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The Second Barons War

The Second Barons War took place from 1264 to 1267. It was a civil war in England led by Simon de Montfort and the barons against King Henry III. The first battle was fought at Northampton and the royal forces captured Northampton Castle from the barons.

  

When he was crowned in 1216, King Henry III regained the support of the rebel barons and helped end the First Barons War. However, he became increasingly unpopular for being a poor leader and waging costly foreign wars for his personal gain.

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As opposition to his rule increased, Simon de Montfort, the Earl of Leicester, became the leader of the barons who wanted to reduce the King’s power. When Henry called Parliament in 1258 to ask for more money, the barons forced him to accept reforms in return. The resulting 'Provisions of Oxford' introduced a system of councils to supervise the monarchy.

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Within a few years, however, Henry had the reforms repealed by the Pope. The barons asked King Louis IX of France to Work with disagreeing parties to reach an agreement.mediate, but he also sided with Henry. King Louis’ verdict in 1264, called the Mise of Amiens, sparked civil war.

The first battle between King Henry's Royalist army and the rebel barons took place in Northampton in April 1264. Students from Oxford and Cambridge, who had set up a university in Northampton, joined the rebel barons in defending the town. However, as King Henry attacked from the south, his son Prince Edward (the future King Edward I who built the Eleanor Crosses) attacked from the north. The barons and students were overwhelmed. The Royalist army destroyed the town, killed many local people, and captured de Montfort’s son. The remaining barons surrendered Northampton Castle. Partly as punishment for supporting the rebels, Henry took back Northampton’s licence to have a university.

The tide soon turned and a month later, the rebel barons defeated the Royalists at the Battle of Lewes. The barons captured King Henry and Prince Edward, giving de Montfort significant power over the country. He continued his push for reform and, in January 1265, called a Parliament that was more representative than ever before.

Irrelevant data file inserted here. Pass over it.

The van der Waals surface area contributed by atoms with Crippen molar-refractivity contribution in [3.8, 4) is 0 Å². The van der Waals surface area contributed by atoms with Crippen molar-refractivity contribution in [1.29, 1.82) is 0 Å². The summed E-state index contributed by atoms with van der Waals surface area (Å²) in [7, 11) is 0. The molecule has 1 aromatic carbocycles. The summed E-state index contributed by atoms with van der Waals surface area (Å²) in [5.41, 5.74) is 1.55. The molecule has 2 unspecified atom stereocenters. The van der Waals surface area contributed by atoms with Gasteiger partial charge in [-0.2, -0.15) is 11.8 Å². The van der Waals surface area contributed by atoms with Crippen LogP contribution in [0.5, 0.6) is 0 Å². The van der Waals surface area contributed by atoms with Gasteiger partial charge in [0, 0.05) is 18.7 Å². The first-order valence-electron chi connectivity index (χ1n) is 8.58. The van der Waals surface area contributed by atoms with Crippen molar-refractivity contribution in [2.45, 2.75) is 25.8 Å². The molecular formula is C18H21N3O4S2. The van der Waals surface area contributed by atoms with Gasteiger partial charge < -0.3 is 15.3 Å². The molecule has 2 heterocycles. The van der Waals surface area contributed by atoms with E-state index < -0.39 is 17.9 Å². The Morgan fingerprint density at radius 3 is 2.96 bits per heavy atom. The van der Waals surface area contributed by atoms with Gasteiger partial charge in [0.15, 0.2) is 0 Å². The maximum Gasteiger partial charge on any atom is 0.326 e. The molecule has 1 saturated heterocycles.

However, Edward escaped imprisonment and re-joined his army. At the Battle of Evesham in 1265, the Royalists defeated the rebel barons and killed de Montfort and 4000 of his soldiers. The barons kept fighting, but after two long sieges, they were finally defeated.

The war ended in 1267 and the monarchy’s powers were restored. De Montfort did not die in vain though. After Henry died in 1272, his son, King Edward I carried out many of de Montfort’s reforms.

To see - A small door is the only part of Northampton Castle that survives. It is near the train station.
For teachers - Northamptonshire Archives Service has an education pack on 'Medieval Realms', 1066-1500 for classroom use with KS3 students.

Image acknowledgements:

The Battle of Lewes © Timewatch Images / Alamy Stock Photo

The Death of de Montfort from A Chronicle of England, cropped © the Trustees of the British Museum, licenced under a Creative Commons Licence

Northampton Castle postern gate © Public domain, licenced under the GNU Free Documentation Licence

Medieval knight © Northamptonshire Archives Service

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If your question is research-related, please contact the Northamptonshire Archives.